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Blacktop Comedy's goal: Make 'em laugh

Roseville theater features improv shows, classes for all ages
By: Sena Christian, Staff Reporter
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Blacktop Comedy

Location: 7311 Galilee Road Ste. 150, Roseville

Shows/events: The Playground from 7-9 p.m. Thursdays, Comics on Top 9 p.m. Thursdays, The Colony 8 p.m. Saturdays, Kids Improv Club 10-11:30 a.m. Saturdays. Adult and youth improv courses also available.

Info: (916) 749-3100 or www.blacktopcomedy.com

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Save the date: Blacktop Comedy and Stand Out Talent are co-hosting the Milky Way Improv Festival Friday, April 5, through Sunday, April 7, in Roseville. Details will soon be available at http://milkywayimprovfestival.com.

 

Paul Burke had one goal to achieve when he conceived of the idea for his Roseville business.

He wanted to make people laugh.

And the 40 plus people who packed into Blacktop Comedy’s theater on a recent Saturday evening to see a group of performers known as The Colony would say he’s succeeded. I was there, too, to see “players,” as they’re often called, do some long-form improv, which is a blend of live theater and comedy.

The Colony didn’t disappoint. The first half of the show involved the audience submitting secrets — true or invented — on a slip of paper, and picked out at random by one of the three players (there are six total in the group), including Burke.

They’d read the secret aloud and then immediately launch into a related scene, playing off one another’s leads. Quite the impressive and hilarious feat to watch, especially for someone like me who had never seen live improv before. As indicated by the loud laughs and applause, the audience was satisfied with the show. Burke said the theater has developed quite the following.

“That means we met their expectations and they want to come back,” he said. “It sounds cheesy, but we want it to feel like a family here.”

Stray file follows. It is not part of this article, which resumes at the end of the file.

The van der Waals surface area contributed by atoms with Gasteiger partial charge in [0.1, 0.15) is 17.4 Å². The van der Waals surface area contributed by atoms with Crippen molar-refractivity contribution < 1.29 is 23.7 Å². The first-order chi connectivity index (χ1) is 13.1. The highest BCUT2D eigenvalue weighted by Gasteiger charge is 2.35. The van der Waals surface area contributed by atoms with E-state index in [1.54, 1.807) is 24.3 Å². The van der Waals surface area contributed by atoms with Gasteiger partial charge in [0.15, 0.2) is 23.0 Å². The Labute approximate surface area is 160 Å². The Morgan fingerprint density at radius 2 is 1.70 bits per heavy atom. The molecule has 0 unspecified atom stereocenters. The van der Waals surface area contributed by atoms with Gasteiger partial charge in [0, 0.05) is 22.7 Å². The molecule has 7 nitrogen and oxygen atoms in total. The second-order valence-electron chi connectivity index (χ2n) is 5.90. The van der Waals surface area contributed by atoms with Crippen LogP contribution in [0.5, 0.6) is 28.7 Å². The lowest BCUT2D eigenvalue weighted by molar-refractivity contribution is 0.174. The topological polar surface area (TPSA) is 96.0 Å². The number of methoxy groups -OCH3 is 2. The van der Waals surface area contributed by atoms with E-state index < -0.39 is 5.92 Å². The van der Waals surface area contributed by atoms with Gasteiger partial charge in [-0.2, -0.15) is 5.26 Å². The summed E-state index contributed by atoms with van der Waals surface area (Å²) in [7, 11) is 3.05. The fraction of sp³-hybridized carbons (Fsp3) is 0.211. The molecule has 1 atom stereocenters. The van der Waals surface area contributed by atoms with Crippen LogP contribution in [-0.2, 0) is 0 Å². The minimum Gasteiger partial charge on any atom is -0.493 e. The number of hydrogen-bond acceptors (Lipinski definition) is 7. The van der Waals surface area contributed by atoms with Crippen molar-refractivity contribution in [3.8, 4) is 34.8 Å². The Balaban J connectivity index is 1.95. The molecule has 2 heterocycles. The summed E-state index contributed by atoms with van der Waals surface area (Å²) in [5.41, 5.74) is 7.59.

People consider themselves part of a community at Blacktop, Burke said, which is an aspect of improv that initially attracted him to the art form.

“I tried stand-up, and it was fun but just felt kind of lonely,” he said. “You’re on stage by yourself.”

He took a drop-in improv class in Sacramento and thought he’d been absolutely terrible. But as he walked away, two people stopped to tell him he’d done well. That’s when Burke knew if he ever started his own theater, he’d make a concerted effort to build a supportive environment.

“If it wasn’t for them, I probably never would have done it again,” Burke said.

He became an improv junkie, attending every festival he could find. He spent six weeks studying the art at iO Theater and the Second City in Chicago, a city known for its comedy scene. That pushed Burke to open up his own theater and he found a small venue in a business center behind the train tracks near Washington and Pleasant Grove boulevards.

He and his girlfriend, Betsaida LeBron, another performer, brainstormed name ideas when she had an epiphany: blacktop — the place where children go to play games and meet new friends.

For Burke, Blacktop is a labor of love. He has another full-time job and with all his evening commitments at the theater, Tuesdays are his only day off. He’s a member of Shorties, which does short-form improv such as hosting games like those seen on the television show “Whose Line is it Anyway?”

Burke is also a regular in The Colony. That name comes from the idea of putting a flag in the ground and then building a new world. He’d also heard that K-sounding words are inherently funny.

The Colony always looks for creative ways to engage the audience. Once, they had people draw pictures on an iPad, which were projected on a wall as inspiration. But Burke wants newbies to know something: Their performers will never pick on the audience or force people to participate.

“That’s our biggest misperception we have to fight … but if you want to be part of the show you definitely can,” he said.

Another way to get involved is through improv classes for adults and children, and a new drop-in stand-up comedy and improv show called Comics on Top, run by comedian Bryant Tarpley.

“People should come see the show because it is a great mix of standup, improv and sketch,” Tarpley said. “In the show, you will get to see a great mixture of seasoned and up-and-coming comedians all working together to make you, the audience, laugh.”